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Japan to Divert LNG to Europe Amid Russia-Ukraine Tensions

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February 9, 2022

By Yuka Obayashi and Marwa Rashad

TOKYO/LONDON, Feb 9 (Reuters) – Japan will divert some liquefied natural gas (LNG) cargoes to Europe after requests from the United States and the European Union, the industry minister said on Wednesday, a step that aligns the country with the West as tensions flare with Russia.

Concern has mounted over the possible disruption of supplies from Russia, Europe’s biggest gas provider, following the buildup of Russian troops near Ukraine and heightened tensions between Moscow and the West.

The extra shipments are expected to arrive next month, minister Koichi Hagiuda told reporters.

“We have decided to respond to requests from the United States and EU for sending LNG to Europe, where gas supply is tight,” Hagiuda said after separately meeting with the U.S. and EU ambassadors to Japan earlier in the day.

He said surplus supplies would be diverted once it was clear Japan’s local demand could be met and electricity generation would remain stable.

Some already-scheduled LNG cargoes sent by Japanese companies will arrive in Europe in February, with more cargoes, including those to be diverted to Europe at the Japanese government’s request, arriving there in March, an industry ministry official said.

The official declined to disclose the number of cargoes heading to Europe, but said the amount to be delivered in March will be higher than in February.

According to data intelligence firm ICIS’ LNG Edge, three LNG vessels that belong to Japan’s JERA will arrive in the northern French port of Dunkirk: Golar Bear and Nohshu Maru are expected on Feb. 11 and 12 respectively, while Enshu Maru is due later on Wednesday, Robert Songer, LNG analyst at ICIS, said.

The vessels came from ports in the United States, rather than directly from Japan, which has minimal reload capabilities, said Olumide Ajayi, senior LNG analyst at Refinitiv.

“This reflects an established trend as a result of the joint venture between Japanese JERA and France’s EDF, which was signed in order to help optimize the two companies’ fleets,” Songer said.

“Given the JV, you might argue these European deliveries are somewhat baked in. Far more notable would be if LNG contracted to Japan from, say, Ichthys in Australia, were to come to Europe,” he added.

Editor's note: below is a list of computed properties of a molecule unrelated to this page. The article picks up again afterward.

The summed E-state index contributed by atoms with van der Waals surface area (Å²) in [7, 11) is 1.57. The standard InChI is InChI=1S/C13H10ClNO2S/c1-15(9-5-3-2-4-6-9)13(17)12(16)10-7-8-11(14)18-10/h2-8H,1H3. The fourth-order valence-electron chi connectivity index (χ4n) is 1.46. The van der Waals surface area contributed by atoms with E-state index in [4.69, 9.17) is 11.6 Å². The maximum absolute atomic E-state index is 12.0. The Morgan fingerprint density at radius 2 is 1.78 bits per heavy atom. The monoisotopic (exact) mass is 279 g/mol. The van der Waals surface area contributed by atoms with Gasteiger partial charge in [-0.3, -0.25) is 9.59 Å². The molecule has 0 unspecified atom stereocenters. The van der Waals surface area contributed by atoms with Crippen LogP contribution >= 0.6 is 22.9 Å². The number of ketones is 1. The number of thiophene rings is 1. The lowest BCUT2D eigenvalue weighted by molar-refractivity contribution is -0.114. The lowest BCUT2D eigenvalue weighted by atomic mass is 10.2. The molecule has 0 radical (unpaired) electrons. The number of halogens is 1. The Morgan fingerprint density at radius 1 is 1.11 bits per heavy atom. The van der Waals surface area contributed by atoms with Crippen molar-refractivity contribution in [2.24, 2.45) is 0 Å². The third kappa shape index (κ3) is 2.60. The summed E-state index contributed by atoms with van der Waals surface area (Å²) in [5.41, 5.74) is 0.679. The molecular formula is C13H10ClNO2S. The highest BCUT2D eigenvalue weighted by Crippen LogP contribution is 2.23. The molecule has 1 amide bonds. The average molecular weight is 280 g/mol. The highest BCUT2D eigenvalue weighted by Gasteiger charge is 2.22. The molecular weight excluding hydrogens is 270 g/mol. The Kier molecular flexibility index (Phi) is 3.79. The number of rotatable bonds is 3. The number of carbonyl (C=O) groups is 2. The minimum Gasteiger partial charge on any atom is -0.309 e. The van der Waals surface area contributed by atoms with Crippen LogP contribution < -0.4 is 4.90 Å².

Also, the government has asked Japanese companies with flexible LNG supplies that are not under long-term contract with a destination clause to divert as much as they can to Europe. Destination clauses mandate where a cargo can be delivered and limit buyers from reselling excess gas.


The rare move by resource-poor Japan also underlines its intention to show the country is aligned with the West.

“In the context of the international developments over Ukraine, we need to work with the G7 countries, especially with comrade countries who share our values,” Hagiuda said.

Another reason is that the United States and EU were among the countries that quickly helped Japan with LNG supply after the deadly 2011 earthquake and tsunami caused meltdowns at the Fukushima nuclear plant, forcing the nation to ramp up imports of LNG as a substitute for nuclear power, he said.

Still, Japan’s contribution is likely to be limited.

Japan’s biggest oil and gas explorer Inpex Corp will try to respond to the government request but it will not be easy as most of its LNG production is linked with long-term contracts, its CEO Takayuki Ueda said.

“We are also receiving requests for extra supply from Japanese customers due to strong demand for the winter, which means our surplus supply is limited,” Ueda said.

Kazunori Kasai, CEO of the trading arm of JERA, Japan’s biggest power generator and one of the world’s biggest LNG importers, also said last week that Japanese utilities would have little spare supply. (Reporting by Yuka Obayashi in Tokyo and Marwa Rashad in London; Editing by Louise Heavens, Raju Gopalakrishnan, Angus MacSwan and Barbara Lewis)

(c) Copyright Thomson Reuters 2022.

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